Klaviersonate nr. 1 fis-moll, opus 11
Kinderszenen, opus 15
Faschingsschwank aus Wien, opus 26
A drop of music from the deepest source
The course of life of quite a few composers of the 19th century has a continuous appeal to people’s imagination. That also counts for Robert Schumann (Zwickau, 1810 – Endenich, 1856).
Being the son of a bookseller, he has literary ambitions, but Schumann says about this: « how strange it is that I, there where my feelings prevail, I have to stop being a poet ». He interrupts his law studies (in Leipzig and Heidelberg) – a wish of his mother’s inspired by material concern – to start a career as a pianist. He takes lessons with Friedrich Wieck in Leipzig, one of the best but also most notorious piano teachers of that time. Before there can be talk of a pianist career, his right hand becomes partly paralysed (while studying he would have fixated his third finger to make the fourth more independent and powerful). In the meantime he has fallen madly in love with Clara Wieck, a celebrated piano player and the daughter of his teacher. Father Wieck implacably exercises his veto against their relationship, causing years of psychological warfare between them. In the end, only a legal procedure makes it possible for them to marry.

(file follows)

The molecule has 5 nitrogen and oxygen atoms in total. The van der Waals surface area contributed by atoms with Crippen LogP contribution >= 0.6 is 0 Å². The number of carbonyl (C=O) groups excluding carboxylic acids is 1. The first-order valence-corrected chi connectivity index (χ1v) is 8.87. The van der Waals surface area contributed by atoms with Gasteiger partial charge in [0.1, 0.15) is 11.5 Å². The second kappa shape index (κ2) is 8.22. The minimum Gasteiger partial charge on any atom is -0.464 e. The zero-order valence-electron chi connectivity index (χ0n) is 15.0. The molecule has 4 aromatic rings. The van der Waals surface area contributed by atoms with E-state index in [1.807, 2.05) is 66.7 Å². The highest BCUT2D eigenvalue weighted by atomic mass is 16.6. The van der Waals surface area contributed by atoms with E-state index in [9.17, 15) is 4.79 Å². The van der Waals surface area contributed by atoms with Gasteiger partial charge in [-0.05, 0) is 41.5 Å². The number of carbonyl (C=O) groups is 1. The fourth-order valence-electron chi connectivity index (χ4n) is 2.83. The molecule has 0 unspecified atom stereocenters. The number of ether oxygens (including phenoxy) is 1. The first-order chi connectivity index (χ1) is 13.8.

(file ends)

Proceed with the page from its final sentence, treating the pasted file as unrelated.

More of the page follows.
Schumann completely fails as a conductor. He constantly knows periods of restlessness, despair, dejection and heavy depressions. A suicide attempt – during the depths of winter, he jumps into the Rhine river in Düsseldorf – results in Schumann ending up in a psychiatric institution, where he dies two and a half years later.
«…I worked on those 30 small, funny pieces, from which I have chosen twelve which I have called Kinderszenen. You’ll love playing them, but not as a virtuoso…», Schumann wrote to his beloved in 1838. Eventually it were thirteen of them. Thirteen short pieces which he afterwards all gave a title. They are thirteen jewels, and every one of them belongs to the absolute top of what has ever been written in the instrumental, monothematic miniature genre. They are disarming and intensely poetic, free of all external bravura, but as far as the composition technique is concerned, they are constructed in a particularly ingenious way. « A drop of music from the deepest source », Hans Pfitzer wrote about number 7, Träumerei; this comment applies for every piece of the Kinderszenen.